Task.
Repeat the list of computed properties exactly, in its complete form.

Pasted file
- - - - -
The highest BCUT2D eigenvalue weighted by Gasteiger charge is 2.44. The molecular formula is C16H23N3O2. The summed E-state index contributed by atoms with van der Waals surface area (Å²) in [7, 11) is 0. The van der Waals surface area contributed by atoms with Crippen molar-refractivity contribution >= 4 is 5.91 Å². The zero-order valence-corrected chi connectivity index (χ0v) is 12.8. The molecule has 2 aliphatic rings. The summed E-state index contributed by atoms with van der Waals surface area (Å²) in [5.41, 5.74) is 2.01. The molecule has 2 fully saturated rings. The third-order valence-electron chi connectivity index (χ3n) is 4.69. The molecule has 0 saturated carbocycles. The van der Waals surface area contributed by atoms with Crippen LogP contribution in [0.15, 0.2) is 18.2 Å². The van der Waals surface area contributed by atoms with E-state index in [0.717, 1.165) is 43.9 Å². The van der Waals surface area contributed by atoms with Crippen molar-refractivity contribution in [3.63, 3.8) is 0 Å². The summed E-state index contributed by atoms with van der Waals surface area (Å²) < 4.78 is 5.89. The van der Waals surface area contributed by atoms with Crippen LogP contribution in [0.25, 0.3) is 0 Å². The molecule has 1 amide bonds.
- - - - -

The highest BCUT2D eigenvalue weighted by Gasteiger charge is 2.44. The molecular formula is C16H23N3O2. The summed E-state index contributed by atoms with van der Waals surface area (Å²) in [7, 11) is 0. The van der Waals surface area contributed by atoms with Crippen molar-refractivity contribution >= 4 is 5.91 Å². The zero-order valence-corrected chi connectivity index (χ0v) is 12.8. The molecule has 2 aliphatic rings. The summed E-state index contributed by atoms with van der Waals surface area (Å²) in [5.41, 5.74) is 2.01. The molecule has 2 fully saturated rings. The third-order valence-electron chi connectivity index (χ3n) is 4.69. The molecule has 0 saturated carbocycles. The van der Waals surface area contributed by atoms with Crippen LogP contribution in [0.15, 0.2) is 18.2 Å². The van der Waals surface area contributed by atoms with E-state index in [0.717, 1.165) is 43.9 Å². The van der Waals surface area contributed by atoms with Crippen molar-refractivity contribution in [3.63, 3.8) is 0 Å². The summed E-state index contributed by atoms with van der Waals surface area (Å²) < 4.78 is 5.89. The van der Waals surface area contributed by atoms with Crippen LogP contribution in [0.25, 0.3) is 0 Å². The molecule has 1 amide bonds.